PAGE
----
In your neck of the woods Orion will rise about completely above the horizon at around 11:00 pm. A 50mm lens is good for Orion because it just about perfectly covers the sensor. If you're looking for something else astro to shoot, the Pleiades cluster in the constellation Taurus rises above the horizon at about 6:00pm and is visible all night.


I'd suggest a 200mm and the Astrotracer function.

There are three meteor showers coming up between now and February. The Leonids peak on November 17-18. The Geminids peak on December 13-14. The full moon is Dec. 12th so it isn't an ideal time but it's a big shower. The peak of the Quantarids shower is January 3-4. It could be a pretty good show.



I'd use a 50mm or a 28mm for meteor showers.

There's also the International space station.



and Iridium flares.




Shedules for the ISS and Iridium flares can be found here Heavens-Above
Thanks for the info. I have quite a bit to learn, and I'm sure it'll be a long learning curve. Hoping to have fun with it.
11-19-2019, 01:29 PM - 1 Like   #63
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QuoteOriginally posted by Pentikonian Quote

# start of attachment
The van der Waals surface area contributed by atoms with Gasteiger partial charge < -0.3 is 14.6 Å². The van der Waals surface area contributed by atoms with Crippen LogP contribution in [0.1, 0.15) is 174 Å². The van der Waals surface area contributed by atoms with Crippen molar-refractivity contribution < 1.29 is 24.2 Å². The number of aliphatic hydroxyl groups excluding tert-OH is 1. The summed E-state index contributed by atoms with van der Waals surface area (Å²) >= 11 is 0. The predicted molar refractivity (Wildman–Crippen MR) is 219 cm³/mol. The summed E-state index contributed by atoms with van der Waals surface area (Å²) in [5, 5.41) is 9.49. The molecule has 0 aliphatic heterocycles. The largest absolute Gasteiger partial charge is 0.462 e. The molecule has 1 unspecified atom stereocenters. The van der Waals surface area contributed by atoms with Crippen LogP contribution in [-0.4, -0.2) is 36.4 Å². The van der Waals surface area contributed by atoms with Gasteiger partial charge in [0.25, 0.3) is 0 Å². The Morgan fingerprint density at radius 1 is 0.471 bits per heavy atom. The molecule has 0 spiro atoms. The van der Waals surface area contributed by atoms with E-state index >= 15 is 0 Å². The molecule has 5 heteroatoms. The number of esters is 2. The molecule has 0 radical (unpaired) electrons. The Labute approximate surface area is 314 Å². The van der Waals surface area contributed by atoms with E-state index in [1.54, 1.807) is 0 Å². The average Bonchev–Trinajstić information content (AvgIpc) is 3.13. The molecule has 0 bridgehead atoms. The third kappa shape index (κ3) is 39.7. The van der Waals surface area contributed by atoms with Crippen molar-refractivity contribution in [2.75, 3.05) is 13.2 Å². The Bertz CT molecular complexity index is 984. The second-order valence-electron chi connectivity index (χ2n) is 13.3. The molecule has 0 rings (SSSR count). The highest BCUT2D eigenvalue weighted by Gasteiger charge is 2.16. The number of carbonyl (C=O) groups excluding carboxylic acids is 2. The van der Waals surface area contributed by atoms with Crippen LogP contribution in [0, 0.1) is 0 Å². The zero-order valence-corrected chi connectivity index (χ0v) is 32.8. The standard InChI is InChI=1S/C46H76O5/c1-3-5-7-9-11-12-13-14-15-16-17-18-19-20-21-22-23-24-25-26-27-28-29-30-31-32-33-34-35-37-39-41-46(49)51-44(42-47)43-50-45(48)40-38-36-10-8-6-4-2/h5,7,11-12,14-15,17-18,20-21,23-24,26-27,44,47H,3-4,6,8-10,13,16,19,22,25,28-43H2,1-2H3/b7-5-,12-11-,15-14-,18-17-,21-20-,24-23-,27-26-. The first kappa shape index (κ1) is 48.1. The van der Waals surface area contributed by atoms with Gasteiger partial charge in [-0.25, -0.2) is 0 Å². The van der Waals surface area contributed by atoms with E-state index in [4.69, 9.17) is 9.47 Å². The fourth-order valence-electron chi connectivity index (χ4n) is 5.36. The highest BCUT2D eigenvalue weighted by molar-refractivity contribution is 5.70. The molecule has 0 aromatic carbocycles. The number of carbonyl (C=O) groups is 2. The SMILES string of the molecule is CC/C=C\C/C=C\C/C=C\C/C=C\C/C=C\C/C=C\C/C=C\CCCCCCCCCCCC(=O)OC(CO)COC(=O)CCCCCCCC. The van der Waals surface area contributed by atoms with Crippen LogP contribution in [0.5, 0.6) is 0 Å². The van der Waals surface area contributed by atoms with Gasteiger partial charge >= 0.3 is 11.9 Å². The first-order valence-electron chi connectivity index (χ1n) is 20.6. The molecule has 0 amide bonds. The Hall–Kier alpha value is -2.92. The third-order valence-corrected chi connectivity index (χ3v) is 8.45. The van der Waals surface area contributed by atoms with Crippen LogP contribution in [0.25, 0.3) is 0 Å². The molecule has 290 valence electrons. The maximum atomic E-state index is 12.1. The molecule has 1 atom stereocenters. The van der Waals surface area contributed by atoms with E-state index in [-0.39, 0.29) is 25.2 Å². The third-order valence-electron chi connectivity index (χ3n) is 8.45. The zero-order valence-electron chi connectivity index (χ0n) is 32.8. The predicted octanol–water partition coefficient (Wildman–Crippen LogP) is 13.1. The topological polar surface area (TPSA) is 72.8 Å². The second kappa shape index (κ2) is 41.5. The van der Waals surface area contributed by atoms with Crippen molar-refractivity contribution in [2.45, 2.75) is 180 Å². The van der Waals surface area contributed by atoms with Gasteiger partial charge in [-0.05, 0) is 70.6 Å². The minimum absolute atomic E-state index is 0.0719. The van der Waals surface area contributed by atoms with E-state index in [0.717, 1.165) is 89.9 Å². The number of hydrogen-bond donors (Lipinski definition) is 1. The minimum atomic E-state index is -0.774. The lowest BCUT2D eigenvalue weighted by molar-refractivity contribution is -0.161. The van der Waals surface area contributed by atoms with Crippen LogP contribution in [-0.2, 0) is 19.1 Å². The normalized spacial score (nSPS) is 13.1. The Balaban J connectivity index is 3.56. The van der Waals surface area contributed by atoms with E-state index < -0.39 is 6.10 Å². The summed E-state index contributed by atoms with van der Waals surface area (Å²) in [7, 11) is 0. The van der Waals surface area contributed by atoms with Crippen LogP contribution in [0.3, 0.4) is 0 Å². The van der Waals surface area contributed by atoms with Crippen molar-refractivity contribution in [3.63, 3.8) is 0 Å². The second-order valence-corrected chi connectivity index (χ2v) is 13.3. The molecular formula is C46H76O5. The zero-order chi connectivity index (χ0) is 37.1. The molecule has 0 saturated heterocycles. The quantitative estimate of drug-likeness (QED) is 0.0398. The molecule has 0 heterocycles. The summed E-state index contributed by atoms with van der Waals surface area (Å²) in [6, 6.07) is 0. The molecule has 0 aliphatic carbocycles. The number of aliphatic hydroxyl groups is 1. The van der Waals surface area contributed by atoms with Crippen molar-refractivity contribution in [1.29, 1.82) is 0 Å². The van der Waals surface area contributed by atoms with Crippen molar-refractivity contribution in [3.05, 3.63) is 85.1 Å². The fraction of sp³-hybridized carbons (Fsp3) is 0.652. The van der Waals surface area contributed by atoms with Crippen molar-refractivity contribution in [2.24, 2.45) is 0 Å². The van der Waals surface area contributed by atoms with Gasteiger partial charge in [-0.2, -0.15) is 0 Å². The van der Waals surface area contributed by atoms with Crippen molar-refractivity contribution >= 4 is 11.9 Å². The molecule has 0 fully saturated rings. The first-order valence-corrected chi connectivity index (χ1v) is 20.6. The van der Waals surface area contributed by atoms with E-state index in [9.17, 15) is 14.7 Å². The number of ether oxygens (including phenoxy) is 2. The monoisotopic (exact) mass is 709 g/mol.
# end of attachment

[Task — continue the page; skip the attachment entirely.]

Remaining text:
I figured I'd start with something easy to find, like the constellation Orion. Probably with the DFA*50 on my K-1.
A constelation is always a nice thing to start with and you will probably get the Orion nebula showing up fairly nicely with the 50mm and K-1. I've gotten it in untracked shots with my S-M-C 28mm f/3.5 Takumar and the K-3. The Orion Nebula is always a good starter target as is the Pleiades as they are big, bright, and easy to find.

QuoteOriginally posted by Pentikonian Quote
After getting the basics down, I hope to tighten the view a bit and try to isolate the Orion Nebula.
A 300mm lens would provide a nice view of it with running man also in the frame. With a 300 and a K-1 you should also be able to get the horsehead nebula and flame nebula in the frame as well.